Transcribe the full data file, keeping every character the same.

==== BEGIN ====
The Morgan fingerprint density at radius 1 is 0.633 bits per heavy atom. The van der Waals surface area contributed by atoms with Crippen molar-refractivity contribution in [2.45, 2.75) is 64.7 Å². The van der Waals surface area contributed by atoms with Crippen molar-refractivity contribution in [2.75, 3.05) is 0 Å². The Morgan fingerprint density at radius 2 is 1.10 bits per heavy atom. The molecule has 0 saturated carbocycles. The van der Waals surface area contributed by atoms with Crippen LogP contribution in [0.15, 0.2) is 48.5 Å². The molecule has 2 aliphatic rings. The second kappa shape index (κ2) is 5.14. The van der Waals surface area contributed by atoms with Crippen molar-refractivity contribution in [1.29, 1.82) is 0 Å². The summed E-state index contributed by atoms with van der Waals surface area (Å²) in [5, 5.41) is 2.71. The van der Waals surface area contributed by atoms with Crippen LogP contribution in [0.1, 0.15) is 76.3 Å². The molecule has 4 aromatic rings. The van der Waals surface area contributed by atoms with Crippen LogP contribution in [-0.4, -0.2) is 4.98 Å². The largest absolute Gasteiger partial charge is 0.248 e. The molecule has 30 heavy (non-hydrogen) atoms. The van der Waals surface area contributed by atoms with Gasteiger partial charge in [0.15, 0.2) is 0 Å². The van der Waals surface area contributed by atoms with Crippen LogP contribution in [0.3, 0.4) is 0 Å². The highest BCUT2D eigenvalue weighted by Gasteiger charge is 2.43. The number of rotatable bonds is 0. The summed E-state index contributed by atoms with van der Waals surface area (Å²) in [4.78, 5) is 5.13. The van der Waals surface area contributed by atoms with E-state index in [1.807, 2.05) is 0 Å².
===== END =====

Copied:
The Morgan fingerprint density at radius 1 is 0.633 bits per heavy atom. The van der Waals surface area contributed by atoms with Crippen molar-refractivity contribution in [2.45, 2.75) is 64.7 Å². The van der Waals surface area contributed by atoms with Crippen molar-refractivity contribution in [2.75, 3.05) is 0 Å². The Morgan fingerprint density at radius 2 is 1.10 bits per heavy atom. The molecule has 0 saturated carbocycles. The van der Waals surface area contributed by atoms with Crippen LogP contribution in [0.15, 0.2) is 48.5 Å². The molecule has 2 aliphatic rings. The second kappa shape index (κ2) is 5.14. The van der Waals surface area contributed by atoms with Crippen molar-refractivity contribution in [1.29, 1.82) is 0 Å². The summed E-state index contributed by atoms with van der Waals surface area (Å²) in [5, 5.41) is 2.71. The van der Waals surface area contributed by atoms with Crippen LogP contribution in [0.1, 0.15) is 76.3 Å². The molecule has 4 aromatic rings. The van der Waals surface area contributed by atoms with Crippen LogP contribution in [-0.4, -0.2) is 4.98 Å². The largest absolute Gasteiger partial charge is 0.248 e. The molecule has 30 heavy (non-hydrogen) atoms. The van der Waals surface area contributed by atoms with Gasteiger partial charge in [0.15, 0.2) is 0 Å². The van der Waals surface area contributed by atoms with Crippen LogP contribution in [0.3, 0.4) is 0 Å². The highest BCUT2D eigenvalue weighted by Gasteiger charge is 2.43. The number of rotatable bonds is 0. The summed E-state index contributed by atoms with van der Waals surface area (Å²) in [4.78, 5) is 5.13. The van der Waals surface area contributed by atoms with E-state index in [1.807, 2.05) is 0 Å².